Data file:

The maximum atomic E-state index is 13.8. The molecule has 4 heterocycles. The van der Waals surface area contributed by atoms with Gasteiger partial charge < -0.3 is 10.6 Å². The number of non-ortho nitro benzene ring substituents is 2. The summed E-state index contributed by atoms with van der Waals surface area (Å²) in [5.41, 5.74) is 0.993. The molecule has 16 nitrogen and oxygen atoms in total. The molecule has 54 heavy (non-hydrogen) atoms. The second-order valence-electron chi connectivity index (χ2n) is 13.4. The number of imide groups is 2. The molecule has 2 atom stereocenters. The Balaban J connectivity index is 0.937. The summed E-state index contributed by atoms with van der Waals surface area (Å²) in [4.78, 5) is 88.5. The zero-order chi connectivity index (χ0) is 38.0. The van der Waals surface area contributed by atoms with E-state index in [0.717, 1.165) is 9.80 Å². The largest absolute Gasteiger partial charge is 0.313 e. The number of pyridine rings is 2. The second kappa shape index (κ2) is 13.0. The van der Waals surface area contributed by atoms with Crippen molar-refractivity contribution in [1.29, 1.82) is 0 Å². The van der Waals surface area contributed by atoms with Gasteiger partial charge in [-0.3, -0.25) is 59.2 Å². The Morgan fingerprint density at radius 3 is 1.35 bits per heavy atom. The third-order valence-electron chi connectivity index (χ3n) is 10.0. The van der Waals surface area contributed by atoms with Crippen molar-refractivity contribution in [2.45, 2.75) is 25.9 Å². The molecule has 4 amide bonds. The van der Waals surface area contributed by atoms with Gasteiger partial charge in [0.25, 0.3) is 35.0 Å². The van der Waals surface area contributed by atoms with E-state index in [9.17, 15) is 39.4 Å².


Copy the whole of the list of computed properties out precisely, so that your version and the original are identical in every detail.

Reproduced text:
The maximum atomic E-state index is 13.8. The molecule has 4 heterocycles. The van der Waals surface area contributed by atoms with Gasteiger partial charge < -0.3 is 10.6 Å². The number of non-ortho nitro benzene ring substituents is 2. The summed E-state index contributed by atoms with van der Waals surface area (Å²) in [5.41, 5.74) is 0.993. The molecule has 16 nitrogen and oxygen atoms in total. The molecule has 54 heavy (non-hydrogen) atoms. The second-order valence-electron chi connectivity index (χ2n) is 13.4. The number of imide groups is 2. The molecule has 2 atom stereocenters. The Balaban J connectivity index is 0.937. The summed E-state index contributed by atoms with van der Waals surface area (Å²) in [4.78, 5) is 88.5. The zero-order chi connectivity index (χ0) is 38.0. The van der Waals surface area contributed by atoms with E-state index in [0.717, 1.165) is 9.80 Å². The largest absolute Gasteiger partial charge is 0.313 e. The number of pyridine rings is 2. The second kappa shape index (κ2) is 13.0. The van der Waals surface area contributed by atoms with Crippen molar-refractivity contribution in [1.29, 1.82) is 0 Å². The van der Waals surface area contributed by atoms with Gasteiger partial charge in [-0.3, -0.25) is 59.2 Å². The Morgan fingerprint density at radius 3 is 1.35 bits per heavy atom. The third-order valence-electron chi connectivity index (χ3n) is 10.0. The van der Waals surface area contributed by atoms with Crippen molar-refractivity contribution in [2.45, 2.75) is 25.9 Å². The molecule has 4 amide bonds. The van der Waals surface area contributed by atoms with Gasteiger partial charge in [0.25, 0.3) is 35.0 Å². The van der Waals surface area contributed by atoms with E-state index in [9.17, 15) is 39.4 Å².